Committee for Educational Equality v. State

Decision Date01 September 2009
Docket NumberNo. SC 89010.,SC 89010.
PartiesCOMMITTEE FOR EDUCATIONAL EQUALITY, et al., Appellants, Coalition to Fund Excellent Schools, et al., Appellants, v. STATE of Missouri, et al., Respondents, W. Bevis Schock, Rex Sinquefield, and Menlo Smith, Respondents.
CourtMissouri Supreme Court

Alex Bartlett, Husch Blackwell Sanders, LLP, Audrey Hanson McIntosh, Audrey Hanson McIntosh, PC, Jefferson City, MO, James C. Owen, McCarthy, Leonard & Kaemmerer, L.C., Chesterfield, MO, Richard B. Walsh, Jr., Evan Z. Reid, Lewis, Rice & Fingersh, L.C., St. Louis, MO, for Appellants.

Chris Koster, Attorney General, James R. Layton, State Solicitor, Jefferson City, MO, Christopher J. Quinn, Assistant Attorney General, Maureen Beekley, Assistant Attorney General, Joshua M. Schindler, The Schindler Law Firm, John R. Munich, St. Louis, MO, for Respondents.

Ellen M. Boylan, Newark, New Jersey, for Amici Curiae.

Rodney D. Gray, Jefferson City, MO, for Citizens for Missouri's Children and Missouri Child Care Resource and Referral Network.

Molly A. Hunter, Educational Law Center, Newark, New Jersey, Melissa K. Randol, Columbia, MO, for Missouri School Boards Association, et al.


The issue before this Court is the constitutional validity of Missouri's system for funding public schools. Plaintiffs1 allege that Missouri's school funding formula results in a public education system that is unconstitutionally disparate and inadequate. They assert that the formula applies wrongly calculated tax assessment data, rendering incorrect "local effort" contributions and directly impacting the adequacy and equity of the education provided in Missouri's schools. The State of Missouri defends the school funding formula, arguing that it is constitutional and that it incorporates appropriate tax assessment data.2

After extensive discovery and a trial lasting more than a month,3 the trial court found against Plaintiffs, denying some claims on their merits and dismissing others. This appeal follows.

Exclusive jurisdiction of Plaintiffs' appeal is in this Court pursuant to Missouri Constitution article V, section 3, as the case presents a challenge to the constitutional validity of a Missouri statute.

This Court agrees with the trial court that Plaintiffs have not shown they are entitled to relief and affirms its judgment.4

I. Background

Plaintiffs originally brought suit to challenge Missouri's school funding formula as it existed in 2004, referred to generally as Senate Bill No. 380 (1993) (SB380). They alleged that Missouri's school funding formula was unconstitutional because it resulted in inadequate and inequitable funding to Missouri's public schools. They maintained that the inadequacies of that school funding formula undermined article IX, section 1(a), of the Missouri Constitution, which directs that the State provide all persons under 21 years of age a free public education to promote "[a] general diffusion of knowledge and intelligence."5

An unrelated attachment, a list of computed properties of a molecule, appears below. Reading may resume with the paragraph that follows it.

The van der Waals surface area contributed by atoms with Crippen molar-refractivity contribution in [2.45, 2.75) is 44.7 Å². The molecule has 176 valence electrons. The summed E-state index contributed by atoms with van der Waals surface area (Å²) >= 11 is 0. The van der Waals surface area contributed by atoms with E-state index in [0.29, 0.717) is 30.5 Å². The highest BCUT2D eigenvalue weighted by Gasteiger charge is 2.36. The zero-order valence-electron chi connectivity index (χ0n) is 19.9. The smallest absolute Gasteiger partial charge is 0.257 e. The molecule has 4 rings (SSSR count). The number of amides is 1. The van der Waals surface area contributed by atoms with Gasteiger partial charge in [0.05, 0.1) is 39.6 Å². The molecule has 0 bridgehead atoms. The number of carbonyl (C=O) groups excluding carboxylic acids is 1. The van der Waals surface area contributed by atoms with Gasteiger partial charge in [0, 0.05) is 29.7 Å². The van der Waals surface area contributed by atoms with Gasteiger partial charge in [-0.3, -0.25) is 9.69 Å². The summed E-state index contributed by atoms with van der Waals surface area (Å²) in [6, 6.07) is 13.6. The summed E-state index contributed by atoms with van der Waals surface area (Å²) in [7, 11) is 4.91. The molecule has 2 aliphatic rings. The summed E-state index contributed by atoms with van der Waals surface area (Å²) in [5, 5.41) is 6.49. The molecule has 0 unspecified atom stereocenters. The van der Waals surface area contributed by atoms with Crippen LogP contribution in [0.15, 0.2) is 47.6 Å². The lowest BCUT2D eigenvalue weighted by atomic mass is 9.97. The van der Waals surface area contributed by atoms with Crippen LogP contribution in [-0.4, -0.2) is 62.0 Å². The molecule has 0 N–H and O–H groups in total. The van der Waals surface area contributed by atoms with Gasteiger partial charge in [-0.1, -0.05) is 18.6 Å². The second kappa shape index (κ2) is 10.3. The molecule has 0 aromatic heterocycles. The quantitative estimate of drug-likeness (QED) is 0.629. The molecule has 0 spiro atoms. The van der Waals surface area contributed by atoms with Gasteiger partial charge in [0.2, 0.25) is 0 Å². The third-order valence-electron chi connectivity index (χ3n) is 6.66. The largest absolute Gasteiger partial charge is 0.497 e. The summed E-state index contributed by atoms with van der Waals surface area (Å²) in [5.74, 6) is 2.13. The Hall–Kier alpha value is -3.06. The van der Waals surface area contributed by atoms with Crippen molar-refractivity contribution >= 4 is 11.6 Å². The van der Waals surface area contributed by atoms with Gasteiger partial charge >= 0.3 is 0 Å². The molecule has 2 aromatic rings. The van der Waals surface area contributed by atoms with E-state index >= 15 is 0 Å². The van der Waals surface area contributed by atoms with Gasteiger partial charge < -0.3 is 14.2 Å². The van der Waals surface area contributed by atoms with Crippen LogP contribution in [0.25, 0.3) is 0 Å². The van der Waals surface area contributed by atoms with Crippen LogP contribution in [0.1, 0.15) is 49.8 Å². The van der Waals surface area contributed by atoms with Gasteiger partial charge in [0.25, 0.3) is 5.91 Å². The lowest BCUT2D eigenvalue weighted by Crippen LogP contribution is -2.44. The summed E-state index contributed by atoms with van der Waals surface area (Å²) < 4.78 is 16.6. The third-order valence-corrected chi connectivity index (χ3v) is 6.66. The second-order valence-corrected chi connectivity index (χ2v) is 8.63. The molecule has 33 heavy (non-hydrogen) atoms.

As Plaintiffs' case proceeded, the legislature amended the school funding formula in 2005. As such, this case has evolved into a challenge of Missouri's current school funding formula, adopted in Senate Bill No. 287 (2005) (SB287).6

SB287's revisions to the school funding formula were made after a joint legislative committee, the Joint Interim Committee on Education, investigated concerns that Missouri's school funding scheme was inadequate and inequitable. This investigation led to the passage of SB287 during the 2005 legislative session. SB287's funding formula is codified in chapter 163, RSMo Supp.2008.7

In simplified form, this formula provides state aid to Missouri's public schools under the following calculation:

                          [weighted average daily attendance8]
                  ×       [state adequacy target9]
                  ×       [dollar value modifier10]
                  =       subtotal of dollars needed
                  -       [local effort11]
                  =       state funding

The revised formula attempted to remedy inequities resulting from school funding that is financed in part by state funds and in part by local funds. It reflected a view that schools with greater "local effort" contributions require less state financial assistance to meet the costs of providing a free public education.

SB287's formula was designed to be phased in over seven years, with the old formula under SB380 still accounting for a large portion of the calculated state aid at the outset.12 Both the SB380 and SB287 formulas applied assessed valuation calculations about which the Plaintiffs complain in this case. Plaintiffs' assessment complaints and constitutional arguments are similar in that they both allege that Missouri's school funding formula fails to fund its public schools adequately.